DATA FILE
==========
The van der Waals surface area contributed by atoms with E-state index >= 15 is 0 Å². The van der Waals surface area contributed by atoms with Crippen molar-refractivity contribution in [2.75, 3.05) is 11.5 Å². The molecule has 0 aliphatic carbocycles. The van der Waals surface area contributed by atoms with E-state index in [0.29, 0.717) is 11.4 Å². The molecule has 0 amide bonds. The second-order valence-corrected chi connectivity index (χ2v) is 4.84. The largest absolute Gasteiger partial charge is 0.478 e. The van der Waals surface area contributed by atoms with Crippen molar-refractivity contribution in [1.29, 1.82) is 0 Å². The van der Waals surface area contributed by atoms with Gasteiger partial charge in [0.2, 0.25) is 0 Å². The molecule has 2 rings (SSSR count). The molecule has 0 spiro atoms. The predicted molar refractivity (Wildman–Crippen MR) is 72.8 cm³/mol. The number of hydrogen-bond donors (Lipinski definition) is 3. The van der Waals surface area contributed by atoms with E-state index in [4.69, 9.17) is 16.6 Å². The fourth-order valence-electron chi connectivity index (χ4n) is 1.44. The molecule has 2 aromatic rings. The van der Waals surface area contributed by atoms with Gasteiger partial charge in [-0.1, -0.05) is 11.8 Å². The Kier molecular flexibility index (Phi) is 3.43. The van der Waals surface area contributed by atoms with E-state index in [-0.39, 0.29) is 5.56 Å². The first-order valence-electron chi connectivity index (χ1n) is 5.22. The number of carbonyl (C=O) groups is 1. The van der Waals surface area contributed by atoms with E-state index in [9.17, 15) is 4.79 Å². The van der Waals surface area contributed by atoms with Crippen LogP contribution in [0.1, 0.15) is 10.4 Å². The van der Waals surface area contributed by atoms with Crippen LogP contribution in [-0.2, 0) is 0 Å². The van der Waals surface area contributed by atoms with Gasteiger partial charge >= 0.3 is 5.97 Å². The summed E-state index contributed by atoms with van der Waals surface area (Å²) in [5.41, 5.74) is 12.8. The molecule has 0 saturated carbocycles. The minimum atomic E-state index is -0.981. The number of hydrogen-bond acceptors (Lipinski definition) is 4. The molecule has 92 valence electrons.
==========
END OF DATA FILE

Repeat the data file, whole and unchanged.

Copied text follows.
The van der Waals surface area contributed by atoms with E-state index >= 15 is 0 Å². The van der Waals surface area contributed by atoms with Crippen molar-refractivity contribution in [2.75, 3.05) is 11.5 Å². The molecule has 0 aliphatic carbocycles. The van der Waals surface area contributed by atoms with E-state index in [0.29, 0.717) is 11.4 Å². The molecule has 0 amide bonds. The second-order valence-corrected chi connectivity index (χ2v) is 4.84. The largest absolute Gasteiger partial charge is 0.478 e. The van der Waals surface area contributed by atoms with Crippen molar-refractivity contribution in [1.29, 1.82) is 0 Å². The van der Waals surface area contributed by atoms with Gasteiger partial charge in [0.2, 0.25) is 0 Å². The molecule has 2 rings (SSSR count). The molecule has 0 spiro atoms. The predicted molar refractivity (Wildman–Crippen MR) is 72.8 cm³/mol. The number of hydrogen-bond donors (Lipinski definition) is 3. The van der Waals surface area contributed by atoms with E-state index in [4.69, 9.17) is 16.6 Å². The fourth-order valence-electron chi connectivity index (χ4n) is 1.44. The molecule has 2 aromatic rings. The van der Waals surface area contributed by atoms with Gasteiger partial charge in [-0.1, -0.05) is 11.8 Å². The Kier molecular flexibility index (Phi) is 3.43. The van der Waals surface area contributed by atoms with E-state index in [-0.39, 0.29) is 5.56 Å². The first-order valence-electron chi connectivity index (χ1n) is 5.22. The number of carbonyl (C=O) groups is 1. The van der Waals surface area contributed by atoms with E-state index in [9.17, 15) is 4.79 Å². The van der Waals surface area contributed by atoms with Crippen LogP contribution in [0.1, 0.15) is 10.4 Å². The van der Waals surface area contributed by atoms with Crippen LogP contribution in [-0.2, 0) is 0 Å². The van der Waals surface area contributed by atoms with Gasteiger partial charge >= 0.3 is 5.97 Å². The summed E-state index contributed by atoms with van der Waals surface area (Å²) in [5.41, 5.74) is 12.8. The molecule has 0 saturated carbocycles. The minimum atomic E-state index is -0.981. The number of hydrogen-bond acceptors (Lipinski definition) is 4. The molecule has 92 valence electrons.